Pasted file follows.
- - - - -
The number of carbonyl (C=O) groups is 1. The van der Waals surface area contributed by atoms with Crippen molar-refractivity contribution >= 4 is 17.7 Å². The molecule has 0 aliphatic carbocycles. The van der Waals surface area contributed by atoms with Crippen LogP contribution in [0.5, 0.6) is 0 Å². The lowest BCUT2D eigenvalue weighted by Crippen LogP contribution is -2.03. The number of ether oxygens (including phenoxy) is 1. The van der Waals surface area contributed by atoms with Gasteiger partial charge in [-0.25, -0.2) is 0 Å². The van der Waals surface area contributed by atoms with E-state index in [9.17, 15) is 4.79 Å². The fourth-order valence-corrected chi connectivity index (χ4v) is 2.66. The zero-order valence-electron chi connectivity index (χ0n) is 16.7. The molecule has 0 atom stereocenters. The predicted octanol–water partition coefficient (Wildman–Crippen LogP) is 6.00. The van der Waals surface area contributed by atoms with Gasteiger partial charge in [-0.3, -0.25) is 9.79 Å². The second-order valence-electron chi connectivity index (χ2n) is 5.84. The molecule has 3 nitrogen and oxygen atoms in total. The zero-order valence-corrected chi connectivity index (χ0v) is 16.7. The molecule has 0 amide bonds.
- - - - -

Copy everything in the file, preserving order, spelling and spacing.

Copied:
The number of carbonyl (C=O) groups is 1. The van der Waals surface area contributed by atoms with Crippen molar-refractivity contribution >= 4 is 17.7 Å². The molecule has 0 aliphatic carbocycles. The van der Waals surface area contributed by atoms with Crippen LogP contribution in [0.5, 0.6) is 0 Å². The lowest BCUT2D eigenvalue weighted by Crippen LogP contribution is -2.03. The number of ether oxygens (including phenoxy) is 1. The van der Waals surface area contributed by atoms with Gasteiger partial charge in [-0.25, -0.2) is 0 Å². The van der Waals surface area contributed by atoms with E-state index in [9.17, 15) is 4.79 Å². The fourth-order valence-corrected chi connectivity index (χ4v) is 2.66. The zero-order valence-electron chi connectivity index (χ0n) is 16.7. The molecule has 0 atom stereocenters. The predicted octanol–water partition coefficient (Wildman–Crippen LogP) is 6.00. The van der Waals surface area contributed by atoms with Gasteiger partial charge in [-0.3, -0.25) is 9.79 Å². The second-order valence-electron chi connectivity index (χ2n) is 5.84. The molecule has 3 nitrogen and oxygen atoms in total. The zero-order valence-corrected chi connectivity index (χ0v) is 16.7. The molecule has 0 amide bonds.